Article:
Wednesday, 5 September 2018

“The Olive Leaf Centre” - Design Inspired by Nature

An inspirational Gem to be discovered in the heart of Arrowtown

A unique architecturally designed multipurpose building “The Olive Leaf Centre” - a gift to Parish and Community, is poised to add another dimension to the culture and beauty of historic Arrowtown.

After nearly three years of design, planning and consultation an application has been lodged with the Queenstown Lakes District Council for consent to build a Parish and Community Centre on land adjacent to the historic St Patrick’s Catholic Church in Arrowtown.

The building has been designed to be a low-level structure to minimise its visual impact and to ensure that the church remains paramount on the site. Sunk into the ground, glimpsed through trees and shrubs, the building is viewed primarily as a series of stone walls reminiscent of the stone structures built by the early settlers. Even the roof hovering over it will be clad in stone so that the entire structure will be read as one.

Local parishioner and project architect Mr Fred Van Brandenburg, says “Our forefathers built to the best of their ability a church that was contemporary in their time. It would be appropriate to do the same in our time”. He states that there are many successful examples where historic and contemporary buildings can co-exist harmoniously as neighbours, for example, The Louvre in Paris: the I.M. Pei Pyramid extension, and the ultra-modern George Pompidou in Paris. They all create an interesting juxtaposition between old and new such that they enhance each other and do not confuse the onlookers with what is genuinely old and proudly new.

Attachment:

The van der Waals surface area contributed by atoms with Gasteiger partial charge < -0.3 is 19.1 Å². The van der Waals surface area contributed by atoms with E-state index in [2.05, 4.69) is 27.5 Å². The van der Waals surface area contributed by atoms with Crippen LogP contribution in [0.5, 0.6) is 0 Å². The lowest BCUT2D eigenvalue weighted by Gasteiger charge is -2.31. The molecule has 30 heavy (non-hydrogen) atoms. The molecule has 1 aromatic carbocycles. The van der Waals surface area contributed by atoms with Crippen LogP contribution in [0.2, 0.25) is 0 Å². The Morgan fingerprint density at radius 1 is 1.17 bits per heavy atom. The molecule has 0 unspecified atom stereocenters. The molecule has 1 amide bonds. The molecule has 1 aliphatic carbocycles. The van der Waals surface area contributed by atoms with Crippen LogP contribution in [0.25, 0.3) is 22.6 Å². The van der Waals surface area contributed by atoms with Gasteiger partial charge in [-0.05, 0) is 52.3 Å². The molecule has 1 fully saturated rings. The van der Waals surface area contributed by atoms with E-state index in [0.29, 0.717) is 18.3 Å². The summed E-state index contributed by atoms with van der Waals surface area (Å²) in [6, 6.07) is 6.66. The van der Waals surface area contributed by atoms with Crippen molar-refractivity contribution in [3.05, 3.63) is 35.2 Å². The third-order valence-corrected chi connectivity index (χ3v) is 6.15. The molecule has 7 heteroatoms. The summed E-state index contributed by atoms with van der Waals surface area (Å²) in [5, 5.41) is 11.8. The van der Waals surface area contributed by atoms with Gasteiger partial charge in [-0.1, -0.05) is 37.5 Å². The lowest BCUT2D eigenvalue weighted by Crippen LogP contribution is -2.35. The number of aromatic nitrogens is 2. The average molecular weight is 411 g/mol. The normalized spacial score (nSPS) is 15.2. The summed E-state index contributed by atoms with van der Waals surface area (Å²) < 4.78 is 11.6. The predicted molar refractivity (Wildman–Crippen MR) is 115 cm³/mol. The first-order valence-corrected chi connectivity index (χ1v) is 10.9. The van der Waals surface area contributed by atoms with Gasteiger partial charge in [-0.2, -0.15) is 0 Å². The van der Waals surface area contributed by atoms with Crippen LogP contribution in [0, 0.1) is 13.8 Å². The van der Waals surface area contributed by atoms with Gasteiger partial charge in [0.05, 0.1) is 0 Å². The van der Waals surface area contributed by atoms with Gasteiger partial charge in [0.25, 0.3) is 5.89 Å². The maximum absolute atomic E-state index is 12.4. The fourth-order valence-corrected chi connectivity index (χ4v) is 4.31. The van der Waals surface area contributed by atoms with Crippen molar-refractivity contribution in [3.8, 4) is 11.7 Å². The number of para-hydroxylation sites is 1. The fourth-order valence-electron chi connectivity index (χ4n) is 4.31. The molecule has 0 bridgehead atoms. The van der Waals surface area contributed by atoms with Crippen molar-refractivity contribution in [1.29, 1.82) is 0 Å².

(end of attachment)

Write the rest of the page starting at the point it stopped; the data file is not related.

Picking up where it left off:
Mr Van Brandenburg states that: “In order to protect and enhance the primacy of the church, the roof needs to be low and flat to appear to float - to make the building as transparent as possible. The shape is such that it wants to move away from the Church to increase the distance between old and new, and from the interior, this curvilinear shape creates an image of a leaf that sheds water down the stem.” This fits in with his architectural ideology that curvilinear shapes are friendly forms like those found in nature. Hence his philosophy: “All forms in architecture should be inspired by forms found in nature.”

The building has become known as ‘The Olive Leaf’. But this is only noted if one sees it from above eye level like flying over it in a helicopter, or a drone. But in reality, this is not how one will see the building. Instead, it will just be seen as a low-level structure to be subservient to the Church building. However, from the interior the communal hall - the ceiling’s leaf-shape will be noted, hence its nickname: “The Olive Leaf”, a symbolic roof shape that sits suspended over a light-filled communal hall. A cool, peaceful, more intimate space lies below ground level accessed via a spiral stairway ending in an enclosed crypt-like space reminiscent of churches of old. Here one will see a wall of remembrance; a glass-walled internal garden fed with water flowing from the roof ‘stem’; built-in seating alcoves; brick, wrought ironwork and colourful symbolic mosaic imagery representing life’s journey